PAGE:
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Opinion Female athletes don’t need to be naked to be powerful

Geneva Abdul is a Canadian journalist based in New York.

Sports Illustrated's annual swimsuit issue hit newsstands this week. For the first time in 54 years, the issue contained a spread shot by a female photographer (Taylor Ballantyne) and featured only the third black woman (Danielle Herrington) to grace its cover.

The aforementioned spread, titled In Her Own Words, sought to take advantage of the #MeToo movement, as models were marked with bold, black, brazen words of empowerment: "TRUTH" capitalized across the breasts of Paulina Porizkova; "FEMINIST" on the forearm of Robyn Lawley; "MORE THAN MY APPEARANCE" spread across the limbs of Georgia Gibbs; "WOMAN" written neatly below Olivia Culpo's collarbone; "SURVIVOR" similarly on Aly Raisman.

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Otherwise, not much had changed.

In an interview with Vanity Fair, the issue's (female) editor, MJ Day, boasted the swimsuit edition included "Harvard graduates," "billion-dollar moguls," "philanthropists," "teachers" and "mothers." All of whom, in its pages, are reduced to their bodies. Once again, Sports Illustrated fails to adequately challenge notions of beauty, instead attempting to profit from the present, vital movement.

It could have been so much more. Throughout 2017, female athletes joined and supported the rhapsodies of #MeToo – hockey players demanding greater compensation; soccer teams fighting for equal playing conditions; gymnasts speaking up against men who have abused positions of power and taken advantage or exploited them for decades; basketball players sharing stories of their own.

But these are not the women we want to see, or the stories we want to read. Instead, we are once again reminded of the myriad ways in which active female body is objectified and sexualized. Years have gone by in Sports Illustrated's history without a female athlete appearing on its cover, but, every winter since 1964, there's been a woman in a bikini. We're quick to glamorize the female body, but when it comes to athleticism, women are nowhere to be found.

To be sure, there are athletes in the issue. This year, tennis players Genie Bouchard and Sloane Stephens joined gymnast Ms. Raisman, golfer Paige Spiranac, and Paralympian snowboarder Brenna Huckaby in the swimsuit issue, shot in black bikinis against a typical Caribbean backdrop. Last year's issue featured Olympians Simone Biles and Ms. Raisman, photographed at the gym looking powerful and athletic, yet exposed. In 2016, former UFC champion Ronda Rousey wore nothing but body paint for her cover shoot. Time and again, a publication that bills itself as one of the leading sports magazines in the world fails female athletes.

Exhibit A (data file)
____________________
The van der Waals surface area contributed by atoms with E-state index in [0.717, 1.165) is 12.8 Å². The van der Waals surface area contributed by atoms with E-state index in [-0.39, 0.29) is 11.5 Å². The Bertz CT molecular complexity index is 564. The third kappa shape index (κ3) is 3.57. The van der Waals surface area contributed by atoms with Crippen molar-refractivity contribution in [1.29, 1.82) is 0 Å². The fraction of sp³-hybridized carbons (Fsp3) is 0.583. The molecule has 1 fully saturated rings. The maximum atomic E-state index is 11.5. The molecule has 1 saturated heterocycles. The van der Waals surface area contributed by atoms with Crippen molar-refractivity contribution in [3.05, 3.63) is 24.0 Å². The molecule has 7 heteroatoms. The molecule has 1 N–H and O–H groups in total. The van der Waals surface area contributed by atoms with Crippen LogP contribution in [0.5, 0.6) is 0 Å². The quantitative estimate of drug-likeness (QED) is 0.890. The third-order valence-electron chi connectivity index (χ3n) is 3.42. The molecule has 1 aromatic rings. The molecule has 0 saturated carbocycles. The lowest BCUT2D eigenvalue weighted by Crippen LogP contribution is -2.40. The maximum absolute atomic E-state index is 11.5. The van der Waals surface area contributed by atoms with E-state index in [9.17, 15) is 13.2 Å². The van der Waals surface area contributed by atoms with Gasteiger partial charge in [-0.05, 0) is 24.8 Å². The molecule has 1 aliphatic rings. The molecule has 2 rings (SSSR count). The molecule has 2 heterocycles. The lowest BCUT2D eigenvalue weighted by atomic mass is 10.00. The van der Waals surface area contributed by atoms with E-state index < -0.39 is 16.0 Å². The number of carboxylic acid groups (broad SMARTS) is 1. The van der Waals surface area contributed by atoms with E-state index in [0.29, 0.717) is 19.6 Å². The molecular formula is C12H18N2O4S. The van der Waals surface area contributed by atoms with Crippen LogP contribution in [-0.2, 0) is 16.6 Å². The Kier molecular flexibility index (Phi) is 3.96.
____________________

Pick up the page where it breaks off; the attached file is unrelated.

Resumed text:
"At the end of the day, we're always going to be sexy, no matter what is happening," Ms. Day said. And why wouldn't they be? The issue serves as one of their largest drivers of revenue, having brought in more than US$1-billion over the years. Ms. Day's outmoded argument – that "it's allowing women to exist in the world without being harassed or judged, regardless of how they like to present themselves" – is a weak defence. Being stripped down in order to make that statement is irony at its best. You can't hope to fight the framework you criticize and be a part of it at the same time.

Female athletes – I'm one, having played for Trinidad and Tobago's national women's soccer team – have an opportunity to demand more than being reduced to "sexy" and "beautiful" and watch men continue to be described as "strong" and "skilled." It should come as little surprise that, in a study of more than 160 million words spanning decades of newspapers, academic articles and blog posts, men were three times more likely than women to be mentioned in relation to sport, while their female counterparts were often described in relation their age, appearance and whether there were single or married.

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I'd like to think things are getting better but, so far in 2018, it is proving to be more of the same. Before making her Olympic debut, 17-year-old American halfpipe snowboarder Chloe Kim was subject to a Sports Illustrated feature by Alan Shipnuck, who later tweeted that Ms. Kim was "utterly adorable" and "America's sweetheart." He deleted the tweets shortly after.

This week, Ms. Kim became the first woman born in the 21st century to win a gold medal at the Winter Games, and the youngest woman to win an Olympic snowboarding medal in history. She received a near-perfect score of 98.75 on her last run, and hit back-to-back 1080-degree spins, an incredible combination no other woman has ever pulled off in competition. But Ms. Kim was also reduced to her body. "If she was 18, you wouldn't be ashamed to say that she's a little hot piece of ass," Barstool Radio's Patrick Connor said.

There's no doubt #MeToo is making waves combatting rigid gender ideas around the world, but we are still failing athletes. Yes, there are a record number of women competing in South Korea – 43 per cent – but there remains six fewer medal events for women, shorter hills in ski-jumping, smaller teams in bobsledding and shorter tracks in speed skating and some biathlon events.

The notion that women are incapable of endurance betrays our dated ideas of gender. So long as we continue to push the narrative that male athleticism is the bar against all should be measured, and position the female body as inferior, or simply something to gaze at in the pages of a magazine, we're not going to get anywhere.

We don't need to be naked to be powerful.

We already are.

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